Thursday, April 15, 2010

ESL Roundtable Synopsis

ESL Roundtable
Southern Indiana Education Center
Jasper, IN
April 12, 2010

Participants discussed challenges that they face at their schools.
  1. ELL teachers are searching for quick, easily incorporated modifications that they can recommend for mainstream teachers. Many ELL teachers are finding that mainstream teachers are not modifying / adapting content for ELL students.
  2. Some teachers note that there is a lack of space in the school to work with students.
  3. Grading ELL students is a challenge.  Teachers expressed dissatisfaction with grading scales (U / S) for ELL students.  Participants from one school said that their school no longer uses a grading scale; rather, they use standards. Students are evaluated on their ability to meet individual standards. It seems to be a better fit for their ELL students. Other teachers wondered how to grade with modifications.
  4. Retention is an on-going problem for all schools. Students drop out when they transition from the elementary / middle school to junior / senior high school. Some think that this is linked to feelings of isolation. Others attributed it, in part, to cultural differences.
  5. There is a need for on-going teacher training to reinforce language acquisition theory and ELL education. Mainstream teachers often need to be reminded of what ELL students need.
  6. Support at home is often lacking.
  7. Differentiating between language-related issues and special needs issues is an on-going problem for some schools.
  8. Schools need translation services for documentation going home.


Participants discussed the successes that they have had with their programs and students. Here is a list of accomplishments that participants were particularly proud of:
  1. On-going program development to meet changing needs of students and school.
  2. Grouping LEPs so that scheduling and placement facilitates student and program success.
  3. Partnering with local fire and police departments. Students taught officers Spanish; officers provided community support.
  4. College nights / college club: Meetings offered students information about colleges, food, and fun activities. Students participate in fundraisers to go on trips to visit campuses.)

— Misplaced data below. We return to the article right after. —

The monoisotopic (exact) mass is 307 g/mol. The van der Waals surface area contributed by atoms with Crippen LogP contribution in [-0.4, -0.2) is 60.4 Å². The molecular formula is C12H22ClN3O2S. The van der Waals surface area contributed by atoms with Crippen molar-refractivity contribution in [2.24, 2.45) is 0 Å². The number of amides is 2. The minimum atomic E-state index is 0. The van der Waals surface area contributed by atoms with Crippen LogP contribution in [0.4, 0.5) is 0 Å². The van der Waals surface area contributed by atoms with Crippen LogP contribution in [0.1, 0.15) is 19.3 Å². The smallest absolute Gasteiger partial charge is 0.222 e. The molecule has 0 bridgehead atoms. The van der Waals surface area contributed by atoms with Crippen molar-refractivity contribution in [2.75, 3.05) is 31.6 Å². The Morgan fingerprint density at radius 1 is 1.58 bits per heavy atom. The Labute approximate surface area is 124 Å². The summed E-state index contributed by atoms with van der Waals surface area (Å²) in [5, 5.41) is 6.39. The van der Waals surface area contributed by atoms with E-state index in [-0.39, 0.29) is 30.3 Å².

5. Improving ILP forms to make them useful documents for mainstream teachers.
  6. Using MClass and RTI with ELL populations to track progress.
  7.  The creation of parent advisory committee to encourage family involvement.
  8. Documents are sent home in Spanish; school’s phone system has outgoing messages in English and Spanish.
  9. A dedicated ESL classroom was established.
  10. A structured, academically-based ESL program that parallels and complements mainstream classrooms was established.
  11. The school runs adult ed in the evenings using Rosetta Stone to provide support for families and build community. The teachers mentioned that students join in when they see how hard their parents are working on learning English.

 Future Goals

Participants discussed items that still remain to be addressed and future goals (both personal and professional).
  1. Establish a Spanish club to encourage students to speak English and to teach both ELL students and Anglo students about their respective cultures.
  2. Create a mentor program for young women to work on retention in the middle and high schools.
  3. Re-learn Spanish to make communicating with students easier.
  4. Find ways to increase parent involvement.


There were a few questions raised during the discussion about the future of ELL funding:
  1. Will there be cuts in Title III funding?
  2. What’s going on with the application forms for the migrant program through IDOE?
o      Indiana Department of Education, English Language Learning & Migrant Education website:
o      Title III Migrant Education Grant Application Process:
o      2010 Migrant Education Program Application:

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